U. COLORADO (US)—Researchers who devised the largest earthquake preparedness event ever undertaken in the United States say one of the biggest challenges was translating devastation projections from a hypothetical magnitude 7.8 San Andreas Fault temblor into timely, usable information to the more than 5 million California participants in 2008.
“One of the biggest challenges of the ShakeOut was to get scientists to speak the language of citizens,” says Keith Porter, a University of Colorado at Boulder research professor. “While many researchers were concerned about advancing the state of science through different modeling scenarios and debate, the citizens made it clear to us they needed the big picture.”
Known as the Great Southern California ShakeOut, the event was designed by more than 300 experts in fields including earth sciences, engineering, policy, economics, and public health, says Porter, who coordinated estimates of physical damages in the scenario.
He says the interests of the scientists—including high-tech research and state-of-the-art projections—did not always coincide with concerns of the general public and emergency preparedness planners looking for timely, simple information on issues.
Porter gave a presentation on the subject at the 2010 meeting of the American Association for the Advancement of Science held Feb. 18-22 in San Diego. Porter’s talk was part of a session titled “Earthquake Science and Advocacy: Helping Californians Live Along the San Andreas Fault.” The Great Southern California ShakeOut event was led by the U.S. Geological Survey.
Pushing the limits of science, including efforts like the ShakeOut, almost invariably creates a lack of consensus among scientists that can cause confusion in the public sector leading to “ambiguity aversion”—preference by people to deal with known risks and to avoid dealing with risks where there is significant disagreement about the level of uncertainty, says Porter.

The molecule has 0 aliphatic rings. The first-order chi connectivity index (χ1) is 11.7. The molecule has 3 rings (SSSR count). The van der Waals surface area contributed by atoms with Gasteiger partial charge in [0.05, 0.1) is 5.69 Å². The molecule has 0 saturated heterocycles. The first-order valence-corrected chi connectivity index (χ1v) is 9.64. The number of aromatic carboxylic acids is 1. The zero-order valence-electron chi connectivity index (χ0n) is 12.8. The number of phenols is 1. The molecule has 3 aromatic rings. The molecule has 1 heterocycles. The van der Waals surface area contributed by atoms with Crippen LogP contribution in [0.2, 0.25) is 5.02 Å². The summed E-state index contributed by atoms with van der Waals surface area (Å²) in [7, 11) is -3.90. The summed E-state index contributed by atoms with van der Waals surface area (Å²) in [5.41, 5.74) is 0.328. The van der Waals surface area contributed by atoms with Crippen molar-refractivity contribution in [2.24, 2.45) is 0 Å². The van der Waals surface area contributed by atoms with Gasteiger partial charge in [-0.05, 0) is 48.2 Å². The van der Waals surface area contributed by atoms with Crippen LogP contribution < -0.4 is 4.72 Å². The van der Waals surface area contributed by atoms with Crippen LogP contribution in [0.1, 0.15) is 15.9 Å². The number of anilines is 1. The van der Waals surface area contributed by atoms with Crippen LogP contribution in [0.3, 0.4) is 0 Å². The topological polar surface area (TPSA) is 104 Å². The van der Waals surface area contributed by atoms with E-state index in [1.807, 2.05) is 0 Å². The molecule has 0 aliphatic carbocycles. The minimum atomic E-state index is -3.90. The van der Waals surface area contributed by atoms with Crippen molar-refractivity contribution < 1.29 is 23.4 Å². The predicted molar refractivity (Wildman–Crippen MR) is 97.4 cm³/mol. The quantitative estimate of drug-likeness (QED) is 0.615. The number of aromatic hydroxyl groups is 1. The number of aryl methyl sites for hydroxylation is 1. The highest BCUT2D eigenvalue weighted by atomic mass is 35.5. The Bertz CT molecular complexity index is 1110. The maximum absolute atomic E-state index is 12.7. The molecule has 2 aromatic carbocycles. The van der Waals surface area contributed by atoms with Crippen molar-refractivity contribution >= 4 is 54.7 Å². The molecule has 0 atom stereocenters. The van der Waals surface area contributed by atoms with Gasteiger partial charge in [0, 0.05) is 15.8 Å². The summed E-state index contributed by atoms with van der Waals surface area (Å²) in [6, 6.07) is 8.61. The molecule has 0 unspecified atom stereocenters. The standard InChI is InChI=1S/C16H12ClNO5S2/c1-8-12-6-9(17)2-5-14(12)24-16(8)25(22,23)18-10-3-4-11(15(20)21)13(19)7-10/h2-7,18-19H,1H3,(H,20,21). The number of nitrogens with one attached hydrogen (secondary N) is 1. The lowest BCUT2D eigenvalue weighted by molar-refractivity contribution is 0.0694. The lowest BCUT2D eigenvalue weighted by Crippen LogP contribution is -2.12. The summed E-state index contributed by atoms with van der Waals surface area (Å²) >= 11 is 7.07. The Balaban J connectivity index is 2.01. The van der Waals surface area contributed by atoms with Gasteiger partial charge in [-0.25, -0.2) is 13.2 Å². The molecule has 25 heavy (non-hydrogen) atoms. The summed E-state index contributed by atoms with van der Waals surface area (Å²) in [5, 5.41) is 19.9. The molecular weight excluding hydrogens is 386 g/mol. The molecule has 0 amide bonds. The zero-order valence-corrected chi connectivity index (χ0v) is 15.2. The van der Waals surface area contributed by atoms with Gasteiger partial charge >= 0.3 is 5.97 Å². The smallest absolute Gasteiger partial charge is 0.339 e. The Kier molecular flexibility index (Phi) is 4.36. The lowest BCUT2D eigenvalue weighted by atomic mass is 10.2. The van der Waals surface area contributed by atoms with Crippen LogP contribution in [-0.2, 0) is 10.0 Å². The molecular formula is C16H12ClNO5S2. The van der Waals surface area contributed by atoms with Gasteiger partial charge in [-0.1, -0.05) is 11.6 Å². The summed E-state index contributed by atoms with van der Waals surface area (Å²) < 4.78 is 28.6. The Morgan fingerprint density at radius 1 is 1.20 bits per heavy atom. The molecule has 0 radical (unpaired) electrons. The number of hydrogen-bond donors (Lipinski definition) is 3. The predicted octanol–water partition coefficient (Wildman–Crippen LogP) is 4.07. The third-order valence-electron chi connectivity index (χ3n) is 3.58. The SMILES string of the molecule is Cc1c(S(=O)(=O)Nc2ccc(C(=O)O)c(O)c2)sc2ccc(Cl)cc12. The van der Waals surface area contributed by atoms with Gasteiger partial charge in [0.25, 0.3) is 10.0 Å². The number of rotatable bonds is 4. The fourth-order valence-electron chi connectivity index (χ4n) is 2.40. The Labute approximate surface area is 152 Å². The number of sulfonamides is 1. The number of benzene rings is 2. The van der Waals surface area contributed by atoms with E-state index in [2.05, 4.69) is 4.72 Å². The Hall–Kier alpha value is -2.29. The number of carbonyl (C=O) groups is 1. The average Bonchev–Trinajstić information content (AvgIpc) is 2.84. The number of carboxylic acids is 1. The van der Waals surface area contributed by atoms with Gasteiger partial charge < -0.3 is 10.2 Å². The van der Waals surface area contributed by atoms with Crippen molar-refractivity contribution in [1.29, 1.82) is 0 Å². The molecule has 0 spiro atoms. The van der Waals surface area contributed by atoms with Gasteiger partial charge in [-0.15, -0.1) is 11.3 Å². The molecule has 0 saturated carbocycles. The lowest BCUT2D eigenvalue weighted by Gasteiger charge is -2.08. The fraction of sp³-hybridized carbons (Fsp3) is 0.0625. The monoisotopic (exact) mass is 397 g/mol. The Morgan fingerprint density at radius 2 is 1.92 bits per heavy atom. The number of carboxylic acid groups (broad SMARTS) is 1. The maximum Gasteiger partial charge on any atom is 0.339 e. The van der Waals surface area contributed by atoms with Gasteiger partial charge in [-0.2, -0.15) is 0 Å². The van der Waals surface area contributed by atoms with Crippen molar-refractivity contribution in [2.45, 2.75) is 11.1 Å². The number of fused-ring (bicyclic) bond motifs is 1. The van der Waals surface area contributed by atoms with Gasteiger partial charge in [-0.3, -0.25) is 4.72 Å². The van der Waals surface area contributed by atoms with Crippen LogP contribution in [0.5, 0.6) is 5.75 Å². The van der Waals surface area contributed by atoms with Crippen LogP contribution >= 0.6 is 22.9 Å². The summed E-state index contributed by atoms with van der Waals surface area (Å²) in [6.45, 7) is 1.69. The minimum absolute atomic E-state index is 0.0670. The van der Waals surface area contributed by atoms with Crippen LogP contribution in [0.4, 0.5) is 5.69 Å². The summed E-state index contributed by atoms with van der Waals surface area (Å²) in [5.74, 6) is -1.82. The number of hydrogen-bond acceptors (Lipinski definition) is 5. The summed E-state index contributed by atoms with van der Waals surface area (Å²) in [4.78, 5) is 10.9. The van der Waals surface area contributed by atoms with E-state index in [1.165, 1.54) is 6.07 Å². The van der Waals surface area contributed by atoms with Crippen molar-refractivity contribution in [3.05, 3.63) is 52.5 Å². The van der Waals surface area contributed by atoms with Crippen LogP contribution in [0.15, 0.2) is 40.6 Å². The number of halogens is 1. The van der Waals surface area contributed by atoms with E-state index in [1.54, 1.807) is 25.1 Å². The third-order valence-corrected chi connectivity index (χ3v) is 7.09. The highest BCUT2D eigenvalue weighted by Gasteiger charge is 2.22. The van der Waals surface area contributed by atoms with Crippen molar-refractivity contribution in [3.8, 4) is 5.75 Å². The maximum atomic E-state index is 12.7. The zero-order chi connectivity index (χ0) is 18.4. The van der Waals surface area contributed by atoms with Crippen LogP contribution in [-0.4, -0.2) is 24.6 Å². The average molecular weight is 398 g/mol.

“We found these people needed a single, discreet story, which led us to explore and present what we thought was a single, realistic outcome of the hypothetical earthquake, as opposed to a discussion of possible outcomes,” he adds
The 2008 ShakeOut scenario and a follow-up 2009 ShakeOut exercise involving more than 5 million Californians participating in “drop, cover and hold on” earthquake drills and other family, school and organizational emergency plans were huge successes, causing the USGS and collaborators to make the ShakeOut an annual event, Porter notes.
“Our hope is the activities undertaken by participants will become second nature,” he says. “In a sense it is similar to people taking CPR courses annually to keep up to speed.”
The USGS team that created the ShakeOut is now creating an emergency preparedness scenario known as ARkStorm to simulate the outcome of a series of massive West Coast storms similar to those that pounded California in 1861 and 1862. Those storms lasted for 45 days, flooded vast areas of northern and southern California, submerged a swath of the Sacramento and San Joaquin valleys 300 miles long and up to 60 miles wide and inundated large areas of Los Angeles and Orange counties.
Such storms draw heat and moisture from the tropical Pacific Ocean, forming “atmospheric rivers” that cause damage on the same scale of earthquakes and are projected to become more intense as a result of climate change, says Porter.
Porter is leading the ARkStorm team that is assessing the potential outcome from such a storm in terms of physical damages, repair costs and the restoration time for buildings, dams, levees, harbors, bridges, roads, water supply systems, and electric power.
University of Colorado news: www.colorado.edu/news/